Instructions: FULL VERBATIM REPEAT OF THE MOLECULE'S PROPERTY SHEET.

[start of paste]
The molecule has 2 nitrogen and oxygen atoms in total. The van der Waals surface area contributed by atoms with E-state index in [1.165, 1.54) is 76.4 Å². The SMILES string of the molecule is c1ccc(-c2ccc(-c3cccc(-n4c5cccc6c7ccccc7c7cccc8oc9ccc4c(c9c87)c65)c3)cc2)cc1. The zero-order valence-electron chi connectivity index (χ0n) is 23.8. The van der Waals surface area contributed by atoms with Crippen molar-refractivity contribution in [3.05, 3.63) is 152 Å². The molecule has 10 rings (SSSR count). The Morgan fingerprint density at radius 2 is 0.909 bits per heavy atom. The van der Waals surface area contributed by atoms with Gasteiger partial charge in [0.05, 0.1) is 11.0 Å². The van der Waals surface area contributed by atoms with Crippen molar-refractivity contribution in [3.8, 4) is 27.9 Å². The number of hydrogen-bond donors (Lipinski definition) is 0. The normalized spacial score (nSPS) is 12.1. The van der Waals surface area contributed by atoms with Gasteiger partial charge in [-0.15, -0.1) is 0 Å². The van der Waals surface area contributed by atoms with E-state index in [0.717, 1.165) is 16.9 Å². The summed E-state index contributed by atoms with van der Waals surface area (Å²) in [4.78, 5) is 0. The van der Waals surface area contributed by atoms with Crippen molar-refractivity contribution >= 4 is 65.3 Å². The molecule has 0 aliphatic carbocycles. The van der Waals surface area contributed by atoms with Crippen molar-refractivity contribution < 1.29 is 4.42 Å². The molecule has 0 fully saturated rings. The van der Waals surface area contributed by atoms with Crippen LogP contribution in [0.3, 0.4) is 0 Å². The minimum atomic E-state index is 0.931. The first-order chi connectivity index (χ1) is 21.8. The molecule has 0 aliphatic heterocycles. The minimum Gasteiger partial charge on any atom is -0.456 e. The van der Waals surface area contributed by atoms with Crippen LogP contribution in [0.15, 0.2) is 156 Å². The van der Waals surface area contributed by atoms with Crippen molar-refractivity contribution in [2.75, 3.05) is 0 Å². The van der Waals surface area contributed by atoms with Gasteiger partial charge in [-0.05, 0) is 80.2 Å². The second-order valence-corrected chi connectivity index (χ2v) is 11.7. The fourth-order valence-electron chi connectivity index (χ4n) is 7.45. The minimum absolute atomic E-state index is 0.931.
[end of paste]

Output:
The molecule has 2 nitrogen and oxygen atoms in total. The van der Waals surface area contributed by atoms with E-state index in [1.165, 1.54) is 76.4 Å². The SMILES string of the molecule is c1ccc(-c2ccc(-c3cccc(-n4c5cccc6c7ccccc7c7cccc8oc9ccc4c(c9c87)c65)c3)cc2)cc1. The zero-order valence-electron chi connectivity index (χ0n) is 23.8. The van der Waals surface area contributed by atoms with Crippen molar-refractivity contribution in [3.05, 3.63) is 152 Å². The molecule has 10 rings (SSSR count). The Morgan fingerprint density at radius 2 is 0.909 bits per heavy atom. The van der Waals surface area contributed by atoms with Gasteiger partial charge in [0.05, 0.1) is 11.0 Å². The van der Waals surface area contributed by atoms with Crippen molar-refractivity contribution in [3.8, 4) is 27.9 Å². The number of hydrogen-bond donors (Lipinski definition) is 0. The normalized spacial score (nSPS) is 12.1. The van der Waals surface area contributed by atoms with Gasteiger partial charge in [-0.15, -0.1) is 0 Å². The van der Waals surface area contributed by atoms with E-state index in [0.717, 1.165) is 16.9 Å². The summed E-state index contributed by atoms with van der Waals surface area (Å²) in [4.78, 5) is 0. The van der Waals surface area contributed by atoms with Crippen molar-refractivity contribution >= 4 is 65.3 Å². The molecule has 0 aliphatic carbocycles. The van der Waals surface area contributed by atoms with Crippen molar-refractivity contribution < 1.29 is 4.42 Å². The molecule has 0 fully saturated rings. The van der Waals surface area contributed by atoms with Crippen LogP contribution in [0.3, 0.4) is 0 Å². The minimum atomic E-state index is 0.931. The first-order chi connectivity index (χ1) is 21.8. The molecule has 0 aliphatic heterocycles. The minimum Gasteiger partial charge on any atom is -0.456 e. The van der Waals surface area contributed by atoms with Crippen LogP contribution in [0.15, 0.2) is 156 Å². The van der Waals surface area contributed by atoms with Crippen molar-refractivity contribution in [2.75, 3.05) is 0 Å². The van der Waals surface area contributed by atoms with Gasteiger partial charge in [-0.05, 0) is 80.2 Å². The second-order valence-corrected chi connectivity index (χ2v) is 11.7. The fourth-order valence-electron chi connectivity index (χ4n) is 7.45. The minimum absolute atomic E-state index is 0.931.